Four stars!

THE PLOT: ‘Wahala’ by Nikki May is commercial women’s fiction about three Anglo-Nigerian friends. Ronke – who wants happily ever after, even though her current bae appears to be another dodgy Nigerian boyfriend. Boo – who has everything Ronke wants, but is desperate to remember who she was before the husband and kids. Simi – who has the perfect lifestyle, but no one knows she’s crippled by impostor syndrome at her cool fashion job. When rich, charismatic Isobel explodes into the group it seems like she’s a perfect fit. But the more Isobel intervenes, the more chaos she sows, and friendships begins to crack…

RATING: This book is a four-star rollercoaster. ‘Women’s fiction’ can sometimes be seen as a derogatory term in publishing, but I believe this book is perfect women’s fiction. It’s about women’s interior lives, their friendships and sexuality, motherhood and wifehood, and I love how it looks at these common themes through three mixed-race characters and showcases their diversity of experiences. As a British-Nigerian, I hardcore related to this book and I really hope lots of people read it. A gripping plot with lots of twists, complex characters who are flawed but (mostly) relatable, and deeper themes of womanhood, racism and colourism – what more could you want in a novel?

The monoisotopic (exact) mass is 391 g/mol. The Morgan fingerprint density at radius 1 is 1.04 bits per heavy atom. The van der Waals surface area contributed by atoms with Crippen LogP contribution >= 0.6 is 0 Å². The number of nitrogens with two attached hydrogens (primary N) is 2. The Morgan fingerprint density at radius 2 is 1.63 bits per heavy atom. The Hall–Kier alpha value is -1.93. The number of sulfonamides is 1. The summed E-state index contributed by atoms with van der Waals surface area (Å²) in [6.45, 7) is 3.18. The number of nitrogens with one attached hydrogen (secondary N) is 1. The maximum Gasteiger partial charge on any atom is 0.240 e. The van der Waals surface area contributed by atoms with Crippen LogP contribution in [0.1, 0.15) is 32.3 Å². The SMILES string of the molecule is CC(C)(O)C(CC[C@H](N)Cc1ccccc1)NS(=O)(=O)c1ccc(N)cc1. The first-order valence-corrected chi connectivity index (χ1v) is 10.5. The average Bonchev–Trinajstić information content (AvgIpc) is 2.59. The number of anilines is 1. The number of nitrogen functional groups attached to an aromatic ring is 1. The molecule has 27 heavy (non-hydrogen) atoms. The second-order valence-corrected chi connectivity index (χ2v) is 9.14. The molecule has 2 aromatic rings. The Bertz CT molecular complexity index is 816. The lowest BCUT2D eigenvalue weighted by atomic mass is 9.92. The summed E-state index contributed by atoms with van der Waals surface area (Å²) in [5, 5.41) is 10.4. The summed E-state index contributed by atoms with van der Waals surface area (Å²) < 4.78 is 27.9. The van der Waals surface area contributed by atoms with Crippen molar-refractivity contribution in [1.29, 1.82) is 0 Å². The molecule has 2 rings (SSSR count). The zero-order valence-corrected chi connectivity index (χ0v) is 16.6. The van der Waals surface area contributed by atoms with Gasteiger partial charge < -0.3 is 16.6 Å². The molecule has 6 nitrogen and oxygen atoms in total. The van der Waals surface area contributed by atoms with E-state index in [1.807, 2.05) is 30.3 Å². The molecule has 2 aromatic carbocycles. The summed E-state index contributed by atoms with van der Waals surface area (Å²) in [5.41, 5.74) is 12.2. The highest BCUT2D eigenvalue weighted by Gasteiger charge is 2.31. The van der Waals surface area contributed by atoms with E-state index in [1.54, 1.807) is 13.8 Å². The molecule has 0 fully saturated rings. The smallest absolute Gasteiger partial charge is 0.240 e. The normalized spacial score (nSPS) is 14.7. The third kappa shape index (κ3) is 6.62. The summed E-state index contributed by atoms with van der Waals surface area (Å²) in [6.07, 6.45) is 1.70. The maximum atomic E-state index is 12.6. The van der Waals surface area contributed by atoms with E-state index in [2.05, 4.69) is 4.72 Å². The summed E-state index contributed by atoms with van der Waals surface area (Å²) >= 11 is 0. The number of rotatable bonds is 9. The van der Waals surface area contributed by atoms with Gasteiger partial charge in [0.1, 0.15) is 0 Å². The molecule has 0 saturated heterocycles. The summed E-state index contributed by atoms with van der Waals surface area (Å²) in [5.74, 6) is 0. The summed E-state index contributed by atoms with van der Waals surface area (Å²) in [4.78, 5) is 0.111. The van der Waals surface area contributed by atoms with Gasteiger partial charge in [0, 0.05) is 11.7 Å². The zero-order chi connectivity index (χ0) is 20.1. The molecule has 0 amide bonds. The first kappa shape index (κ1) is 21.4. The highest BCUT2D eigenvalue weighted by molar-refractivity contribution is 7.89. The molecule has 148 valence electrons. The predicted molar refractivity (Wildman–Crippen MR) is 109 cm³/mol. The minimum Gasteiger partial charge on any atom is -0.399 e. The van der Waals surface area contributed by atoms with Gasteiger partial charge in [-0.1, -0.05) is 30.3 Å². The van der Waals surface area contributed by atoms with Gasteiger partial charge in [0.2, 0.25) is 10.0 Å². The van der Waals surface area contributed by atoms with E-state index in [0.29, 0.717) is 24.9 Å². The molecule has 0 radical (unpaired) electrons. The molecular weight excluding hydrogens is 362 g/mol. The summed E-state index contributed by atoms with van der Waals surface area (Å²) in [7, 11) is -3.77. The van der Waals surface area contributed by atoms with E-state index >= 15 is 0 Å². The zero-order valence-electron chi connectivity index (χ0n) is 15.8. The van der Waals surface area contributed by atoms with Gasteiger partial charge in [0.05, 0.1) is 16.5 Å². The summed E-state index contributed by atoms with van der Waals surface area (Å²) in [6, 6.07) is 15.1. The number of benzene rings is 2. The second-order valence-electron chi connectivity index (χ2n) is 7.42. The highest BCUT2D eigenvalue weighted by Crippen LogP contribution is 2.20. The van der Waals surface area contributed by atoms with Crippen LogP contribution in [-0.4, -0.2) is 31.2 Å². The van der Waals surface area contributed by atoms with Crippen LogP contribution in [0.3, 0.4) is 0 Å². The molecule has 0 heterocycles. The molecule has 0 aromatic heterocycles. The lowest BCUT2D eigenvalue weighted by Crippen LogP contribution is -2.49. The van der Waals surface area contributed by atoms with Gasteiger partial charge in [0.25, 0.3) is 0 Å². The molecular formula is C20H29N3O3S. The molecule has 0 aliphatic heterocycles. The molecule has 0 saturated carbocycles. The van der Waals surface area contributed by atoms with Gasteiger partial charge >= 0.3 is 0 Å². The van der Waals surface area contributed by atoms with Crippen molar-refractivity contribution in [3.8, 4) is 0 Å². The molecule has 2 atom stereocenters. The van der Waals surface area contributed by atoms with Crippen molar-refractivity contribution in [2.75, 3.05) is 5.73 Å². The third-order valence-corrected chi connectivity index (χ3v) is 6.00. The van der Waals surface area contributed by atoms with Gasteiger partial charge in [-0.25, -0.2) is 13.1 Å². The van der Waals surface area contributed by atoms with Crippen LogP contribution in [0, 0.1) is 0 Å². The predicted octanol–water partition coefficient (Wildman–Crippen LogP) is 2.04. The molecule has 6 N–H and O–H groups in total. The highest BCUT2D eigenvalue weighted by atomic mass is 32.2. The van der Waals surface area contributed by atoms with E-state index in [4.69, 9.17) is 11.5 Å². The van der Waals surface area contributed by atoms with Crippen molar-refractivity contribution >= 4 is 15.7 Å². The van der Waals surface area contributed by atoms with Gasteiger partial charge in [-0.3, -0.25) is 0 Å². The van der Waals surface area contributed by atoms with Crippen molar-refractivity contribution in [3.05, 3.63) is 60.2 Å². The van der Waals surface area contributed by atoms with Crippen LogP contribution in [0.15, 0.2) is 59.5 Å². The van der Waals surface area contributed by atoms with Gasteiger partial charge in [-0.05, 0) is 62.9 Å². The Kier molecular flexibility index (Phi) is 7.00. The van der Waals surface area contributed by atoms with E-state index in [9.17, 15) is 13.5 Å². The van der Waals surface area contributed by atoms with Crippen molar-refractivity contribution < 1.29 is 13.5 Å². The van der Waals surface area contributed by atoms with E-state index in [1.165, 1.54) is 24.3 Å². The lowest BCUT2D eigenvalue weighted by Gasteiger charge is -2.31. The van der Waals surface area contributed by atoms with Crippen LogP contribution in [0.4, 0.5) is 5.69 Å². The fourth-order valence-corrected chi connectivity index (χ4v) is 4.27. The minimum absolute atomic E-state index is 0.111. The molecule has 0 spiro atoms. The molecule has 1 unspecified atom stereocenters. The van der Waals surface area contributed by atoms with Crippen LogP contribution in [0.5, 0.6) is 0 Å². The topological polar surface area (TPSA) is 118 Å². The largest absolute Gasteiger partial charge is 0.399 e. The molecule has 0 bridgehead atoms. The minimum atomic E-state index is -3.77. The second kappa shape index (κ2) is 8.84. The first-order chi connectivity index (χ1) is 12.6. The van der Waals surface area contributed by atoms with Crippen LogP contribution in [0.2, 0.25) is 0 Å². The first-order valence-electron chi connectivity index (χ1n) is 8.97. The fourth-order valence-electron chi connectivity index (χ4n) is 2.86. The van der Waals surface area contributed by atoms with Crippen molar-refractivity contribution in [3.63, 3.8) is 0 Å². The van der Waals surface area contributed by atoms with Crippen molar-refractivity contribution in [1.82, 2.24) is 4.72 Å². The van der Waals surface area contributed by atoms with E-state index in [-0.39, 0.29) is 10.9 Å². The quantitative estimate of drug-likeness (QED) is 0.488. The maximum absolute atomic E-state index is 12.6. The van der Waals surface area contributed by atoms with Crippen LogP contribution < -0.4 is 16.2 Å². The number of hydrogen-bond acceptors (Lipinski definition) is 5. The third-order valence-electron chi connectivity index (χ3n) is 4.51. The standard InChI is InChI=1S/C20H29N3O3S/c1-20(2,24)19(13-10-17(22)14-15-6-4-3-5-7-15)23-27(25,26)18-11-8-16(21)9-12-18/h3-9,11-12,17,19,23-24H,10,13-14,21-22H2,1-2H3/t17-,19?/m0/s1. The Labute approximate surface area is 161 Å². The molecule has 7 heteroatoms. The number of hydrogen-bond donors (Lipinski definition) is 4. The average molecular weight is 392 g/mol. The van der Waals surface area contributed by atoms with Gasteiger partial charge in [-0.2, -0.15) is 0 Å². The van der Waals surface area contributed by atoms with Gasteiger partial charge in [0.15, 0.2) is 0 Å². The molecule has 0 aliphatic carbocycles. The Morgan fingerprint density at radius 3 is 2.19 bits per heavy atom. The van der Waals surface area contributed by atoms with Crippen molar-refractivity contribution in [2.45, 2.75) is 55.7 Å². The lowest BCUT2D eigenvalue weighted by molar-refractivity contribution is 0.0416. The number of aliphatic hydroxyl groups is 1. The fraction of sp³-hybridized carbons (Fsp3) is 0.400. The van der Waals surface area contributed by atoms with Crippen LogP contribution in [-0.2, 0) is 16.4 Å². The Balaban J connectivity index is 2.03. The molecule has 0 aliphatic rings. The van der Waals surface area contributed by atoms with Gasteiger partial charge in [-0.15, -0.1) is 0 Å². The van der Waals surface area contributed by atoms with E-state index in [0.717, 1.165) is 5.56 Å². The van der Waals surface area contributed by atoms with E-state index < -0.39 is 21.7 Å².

GOOD BITS: Can we clap for the plotting in this book? Even though it deals with some weighty underlying themes, I found it really fun. Okay, that sounds weird, but it’s soooo addictive and absorbing. The plot is full of twists and turns, and I was 100% hooked from the first page. The characters feel realistic because they’re not perfect. In fact, they’re terrible (except for Ronke). I completely hate Boo and I hope she gets therapy for her internalized racism and self-hatred. But the flawed characters are part of what makes this book so interesting.

NOT SO GOOD BITS: Almost every chapter contains fatphobic mentions of weight/size. I understand that the book explores a general idea of goodness meaning thinness (and proximity to whiteness), but I found it very difficult to read. Overall, my issue is that fatphobia and weight as a theme never affects the core plot and never gets its own resolution. For example, Ronke’s best friends continually talk about her size in such a derogatory way and none of them ever realise that this is horrible. If Boo learned to be less fatphobic by the end of the novel, it could’ve been a redeeming quality and worked well in comparison to Simi’s underlying disordered eating and Isobel’s ideas about the value of thinness.

And… I know this shouldn’t matter but it really upset me when it was revealed that Ronke is a size fourteen. No one’s size should be equated with being gross but it irked me that they made such a big deal of her being “fat” but she’s actually completely average. I know this isn’t the author’s intention but I sadly think this book perpetuates a warped idea that size eight is the norm.

OVERALL: I’d recommend this book to lovers of ‘So Lucky’ by Dawn O’Porter, Sex and the City, and ‘My Sister, the Serial Killer’ by Oyinkan Braithwaite. It’s got multiple points of view, a little bit of glamour and a whole lot of darkness – a fun romp of a novel that lots of different people will be able to enjoy.

Thank you to DoubleDay for my #gifted copy as part of the ‘Wahala’ blog tour.

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